Tuesday, April 9, 2013

Dark Lightning

The wonder of science is that it is never finished; just when we think we understand something fully, we discover some new twist in its inner nature. Take lightning. Scientists have been studying lightning since Ben Franklin flew his kite into the storm, and the builders of modern airplanes and sky scrapers need to have a great deal of familiarity with how it works. So you might think we would understand it very well by now.
But scientists recently discovered something mind-bending about lightning: Sometimes its flashes are invisible, just sudden pulses of unexpectedly powerful radiation. It’s what Joseph Dwyer, a lightning researcher at the Florida Institute of Technology, has termed dark lightning.

Unknown to Franklin but now clear to a growing roster of lightning researchers and astronomers is that along with bright thunderbolts, thunderstorms unleash sprays of X-rays and even intense bursts of gamma rays, a form of radiation normally associated with such cosmic spectacles as collapsing stars. The radiation in these invisible blasts can carry a million times as much energy as the radiation in visible lightning, but that energy dissipates quickly in all directions rather than remaining in a stiletto-like lightning bolt. Dark lightning appears sometimes to compete with normal lightning as a way for thunderstorms to vent the electrical energy that gets pent up inside their roiling interiors, Dwyer says. Unlike with regular lightning, though, people struck by dark lightning, most likely while flying in an airplane, would not get hurt. But according to Dwyer’s calculations, they might receive in an instant the maximum safe lifetime dose of ionizing radiation — the kind that wreaks the most havoc on the human body.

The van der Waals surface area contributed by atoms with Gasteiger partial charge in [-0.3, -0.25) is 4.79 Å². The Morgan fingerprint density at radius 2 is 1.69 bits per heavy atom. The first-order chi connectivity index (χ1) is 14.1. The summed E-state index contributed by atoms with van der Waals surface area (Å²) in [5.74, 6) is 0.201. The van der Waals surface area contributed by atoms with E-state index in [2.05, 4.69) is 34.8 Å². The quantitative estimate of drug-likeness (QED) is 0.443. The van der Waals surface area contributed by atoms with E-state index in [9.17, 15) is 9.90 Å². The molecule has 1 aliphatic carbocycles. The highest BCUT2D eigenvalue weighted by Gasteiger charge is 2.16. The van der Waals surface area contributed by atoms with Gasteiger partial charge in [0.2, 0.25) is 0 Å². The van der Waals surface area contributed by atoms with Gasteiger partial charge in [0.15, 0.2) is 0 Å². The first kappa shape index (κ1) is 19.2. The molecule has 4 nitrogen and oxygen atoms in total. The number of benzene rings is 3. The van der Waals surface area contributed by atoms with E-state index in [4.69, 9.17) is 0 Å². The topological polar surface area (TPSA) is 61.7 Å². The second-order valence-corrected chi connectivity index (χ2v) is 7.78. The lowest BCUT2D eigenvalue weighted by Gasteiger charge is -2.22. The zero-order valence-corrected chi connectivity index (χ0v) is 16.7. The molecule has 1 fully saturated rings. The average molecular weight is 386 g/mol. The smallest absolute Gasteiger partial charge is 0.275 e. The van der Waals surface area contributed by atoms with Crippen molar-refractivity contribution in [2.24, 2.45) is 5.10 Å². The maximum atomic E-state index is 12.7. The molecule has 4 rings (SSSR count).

The world never ceases to amaze.

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